30.1.04

Warning: This is one of those theological blurs. As well, there are likely many mistakes in my arguments. Please do point them out.

Is the Bible accessible?

I was asked a question today. How do I deal with the idea of the bible being accessible to anyone when I think that it is complex and hard to understand at many points? I wanted to put more thought, and more words into my answer, so that’s what I am doing.

Many thoughts spring to my mind when asked how to deal with these two contrasting ideas. I will try to present them in an order that makes sense.

Firstly there are some ways in which the bible is simple and accessible, regardless of how complex it can get. It may seem a bit trite, but the Ten Commandments are not hard to understand. They are also rather important. As well, the Holy Spirit can and does move in people to create deeper understanding and to make them better people. God can communicate through the bible. This should not be used as an excuse though; the fact that God can and does do this in no way implies that He always does, that he must, or that He has to do in a “simple, accessible” way. Arguably, God works through our intellect and studies as much as outside of them, so if a man comes to a deeper understanding of the text through getting a PhD it does not mean that God didn’t reveal understanding to him.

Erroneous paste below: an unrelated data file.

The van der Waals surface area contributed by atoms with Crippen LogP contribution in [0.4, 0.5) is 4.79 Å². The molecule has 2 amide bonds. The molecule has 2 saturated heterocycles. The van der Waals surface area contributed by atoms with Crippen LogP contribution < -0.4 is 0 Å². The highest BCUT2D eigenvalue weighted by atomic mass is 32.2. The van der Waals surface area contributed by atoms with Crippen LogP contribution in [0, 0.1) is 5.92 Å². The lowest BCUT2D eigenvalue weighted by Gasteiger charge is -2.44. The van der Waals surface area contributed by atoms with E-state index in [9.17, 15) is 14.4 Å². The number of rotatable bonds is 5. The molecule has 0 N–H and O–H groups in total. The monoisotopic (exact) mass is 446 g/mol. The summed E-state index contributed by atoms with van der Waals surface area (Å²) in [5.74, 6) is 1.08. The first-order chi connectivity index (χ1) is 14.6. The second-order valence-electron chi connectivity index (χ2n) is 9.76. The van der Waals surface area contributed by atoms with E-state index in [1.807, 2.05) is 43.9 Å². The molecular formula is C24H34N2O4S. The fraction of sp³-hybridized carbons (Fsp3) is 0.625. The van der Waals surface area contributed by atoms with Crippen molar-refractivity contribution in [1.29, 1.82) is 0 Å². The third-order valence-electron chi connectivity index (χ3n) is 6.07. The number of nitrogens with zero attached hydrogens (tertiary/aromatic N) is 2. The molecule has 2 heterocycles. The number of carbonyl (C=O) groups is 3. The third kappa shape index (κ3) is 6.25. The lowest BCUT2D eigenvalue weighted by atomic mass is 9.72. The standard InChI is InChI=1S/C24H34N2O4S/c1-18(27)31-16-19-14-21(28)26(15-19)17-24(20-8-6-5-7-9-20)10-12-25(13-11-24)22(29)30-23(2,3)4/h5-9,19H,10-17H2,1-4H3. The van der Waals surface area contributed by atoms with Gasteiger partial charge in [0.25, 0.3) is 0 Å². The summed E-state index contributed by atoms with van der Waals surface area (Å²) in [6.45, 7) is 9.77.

Secondly, it seems to me that what is important is not how much knowledge we have, nor how deeply we understand doctrine or theology. What is important is love. Truth is very important throughout the bible, certainly. And getting to know God better should include the mind, the intellect. But being a good person still comes first before knowing anything. “What good does it do, then, to debate about the Trinity, if by a lack of humility you are displeasing to the Trinity? In truth, lofty words do not make a person holy and just, but a virtuous life makes one dear to God.” (Thomas a Kempis)